Purpose: To evaluate the feasibility of acquiring maximum intensity projection (MIP) images using a novel slice-stacking MRI (SS-MRI) technique. Methods: The proposed technique employed a steady state acquisition sequence to image multiple axial slices. At each axial slice, the scan is repeated throughout one respiratory cycle. Four objects (small, medium, and large triangles, and a cylinder) moving with a patient breathing trajectory were imaged repeatedly for six times using the slice-stacking MRI and 4D-CT. MIPSS-MRI and MIP4D-CT were reconstructed. The internal target volume (ITV) was segmented for each object on the six scans and compared between MIPSS-MRI and MIP4D-CT. The medium triangle was also imaged with various motion patterns using slice-stacking MRI, 4D-CT, and sagittal cine-MRI. The corresponding MIP images were reconstructed and volume/area measurements were performed and compared between different imaging methods. Three healthy volunteers underwent the slice-stacking MRI and sagittal cine-MRI scans. A region of interest (ROI) was selected and contoured for each subject in both MIPSS-MRI and MIPcine-MRI. The area of the selected ROI was computed and compared. Results: Volume comparison between MIPSS-MRI and MIP4D-CT showed statistically insignificant (p 0.05 in all cases) difference in the mean ITVs for all four objects. For the study of the medium triangle with multiple motion patterns, there was a good agreement in the measured ITVs between MIPSS-MRI and MIP4D-CT (p=0.46, correlation coefficient=0.91), with a mean difference of 1.4%±4.4%. The area measurements between MIPSS-MRI and MIPcine-MRI also showed good agreement (p=0.47, correlation coefficient=0.97), with a mean difference of 0.2%±2.9%. For the healthy volunteer study, the average difference in the area of selected ROI was -2.5%±2.5% between MIPSS-MRI and MIPcine-MRI. Conclusions: These preliminary results showed good agreement in volume/area measurements between the slice-stacking MRI technique and 4D-CT/cine-MRI, indicating that it is feasible to use this technique for MIP imaging.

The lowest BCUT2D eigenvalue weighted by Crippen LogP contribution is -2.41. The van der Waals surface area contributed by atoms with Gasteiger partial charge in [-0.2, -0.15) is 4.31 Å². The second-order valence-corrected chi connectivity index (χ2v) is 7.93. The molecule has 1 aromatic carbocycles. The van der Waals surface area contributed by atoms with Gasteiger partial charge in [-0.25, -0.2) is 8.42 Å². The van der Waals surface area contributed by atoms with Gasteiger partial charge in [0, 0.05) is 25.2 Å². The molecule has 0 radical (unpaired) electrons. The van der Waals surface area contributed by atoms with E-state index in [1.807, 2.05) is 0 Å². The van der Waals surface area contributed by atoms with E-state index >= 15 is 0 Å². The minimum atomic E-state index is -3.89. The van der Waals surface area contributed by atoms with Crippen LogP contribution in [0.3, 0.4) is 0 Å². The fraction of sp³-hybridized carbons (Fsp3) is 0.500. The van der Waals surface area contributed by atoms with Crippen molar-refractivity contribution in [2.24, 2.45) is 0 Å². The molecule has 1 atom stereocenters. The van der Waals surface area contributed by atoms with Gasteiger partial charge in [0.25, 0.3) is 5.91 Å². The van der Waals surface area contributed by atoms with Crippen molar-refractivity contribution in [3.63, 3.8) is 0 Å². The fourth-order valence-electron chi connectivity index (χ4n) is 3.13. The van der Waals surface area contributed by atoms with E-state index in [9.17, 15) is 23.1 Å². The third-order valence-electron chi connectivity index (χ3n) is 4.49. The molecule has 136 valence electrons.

- tumor motion
ASJC Scopus subject areas
- Radiology Nuclear Medicine and imaging